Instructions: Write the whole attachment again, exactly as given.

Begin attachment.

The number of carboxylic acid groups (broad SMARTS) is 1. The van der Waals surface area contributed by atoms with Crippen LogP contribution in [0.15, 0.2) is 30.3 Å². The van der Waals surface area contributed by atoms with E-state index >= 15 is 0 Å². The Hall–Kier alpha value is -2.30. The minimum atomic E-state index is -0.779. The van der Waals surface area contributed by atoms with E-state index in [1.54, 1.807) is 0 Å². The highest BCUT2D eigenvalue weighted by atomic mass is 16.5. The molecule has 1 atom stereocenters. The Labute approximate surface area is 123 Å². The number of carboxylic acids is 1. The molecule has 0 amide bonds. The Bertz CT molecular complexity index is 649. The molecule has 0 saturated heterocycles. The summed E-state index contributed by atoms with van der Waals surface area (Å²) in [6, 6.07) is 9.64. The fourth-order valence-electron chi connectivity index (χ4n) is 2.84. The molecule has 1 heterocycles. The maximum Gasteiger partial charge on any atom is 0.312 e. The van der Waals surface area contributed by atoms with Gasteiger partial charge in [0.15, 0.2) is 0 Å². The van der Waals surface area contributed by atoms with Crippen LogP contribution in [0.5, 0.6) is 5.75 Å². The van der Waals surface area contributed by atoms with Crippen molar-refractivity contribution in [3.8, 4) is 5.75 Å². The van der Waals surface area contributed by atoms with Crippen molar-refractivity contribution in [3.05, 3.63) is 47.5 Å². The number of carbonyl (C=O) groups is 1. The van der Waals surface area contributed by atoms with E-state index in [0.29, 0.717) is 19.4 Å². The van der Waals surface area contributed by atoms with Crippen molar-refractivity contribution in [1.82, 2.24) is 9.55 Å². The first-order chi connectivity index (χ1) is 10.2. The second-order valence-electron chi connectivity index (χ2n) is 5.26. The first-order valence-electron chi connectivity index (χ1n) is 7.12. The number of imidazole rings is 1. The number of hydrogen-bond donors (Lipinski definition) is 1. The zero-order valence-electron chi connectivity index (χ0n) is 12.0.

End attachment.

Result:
The number of carboxylic acid groups (broad SMARTS) is 1. The van der Waals surface area contributed by atoms with Crippen LogP contribution in [0.15, 0.2) is 30.3 Å². The van der Waals surface area contributed by atoms with E-state index >= 15 is 0 Å². The Hall–Kier alpha value is -2.30. The minimum atomic E-state index is -0.779. The van der Waals surface area contributed by atoms with E-state index in [1.54, 1.807) is 0 Å². The highest BCUT2D eigenvalue weighted by atomic mass is 16.5. The molecule has 1 atom stereocenters. The Labute approximate surface area is 123 Å². The number of carboxylic acids is 1. The molecule has 0 amide bonds. The Bertz CT molecular complexity index is 649. The molecule has 0 saturated heterocycles. The summed E-state index contributed by atoms with van der Waals surface area (Å²) in [6, 6.07) is 9.64. The fourth-order valence-electron chi connectivity index (χ4n) is 2.84. The molecule has 1 heterocycles. The maximum Gasteiger partial charge on any atom is 0.312 e. The van der Waals surface area contributed by atoms with Gasteiger partial charge in [0.15, 0.2) is 0 Å². The van der Waals surface area contributed by atoms with Crippen LogP contribution in [0.5, 0.6) is 5.75 Å². The van der Waals surface area contributed by atoms with Crippen molar-refractivity contribution in [3.8, 4) is 5.75 Å². The van der Waals surface area contributed by atoms with Crippen molar-refractivity contribution in [3.05, 3.63) is 47.5 Å². The number of carbonyl (C=O) groups is 1. The van der Waals surface area contributed by atoms with E-state index in [0.29, 0.717) is 19.4 Å². The van der Waals surface area contributed by atoms with Crippen molar-refractivity contribution in [1.82, 2.24) is 9.55 Å². The first-order chi connectivity index (χ1) is 10.2. The second-order valence-electron chi connectivity index (χ2n) is 5.26. The first-order valence-electron chi connectivity index (χ1n) is 7.12. The number of imidazole rings is 1. The number of hydrogen-bond donors (Lipinski definition) is 1. The zero-order valence-electron chi connectivity index (χ0n) is 12.0.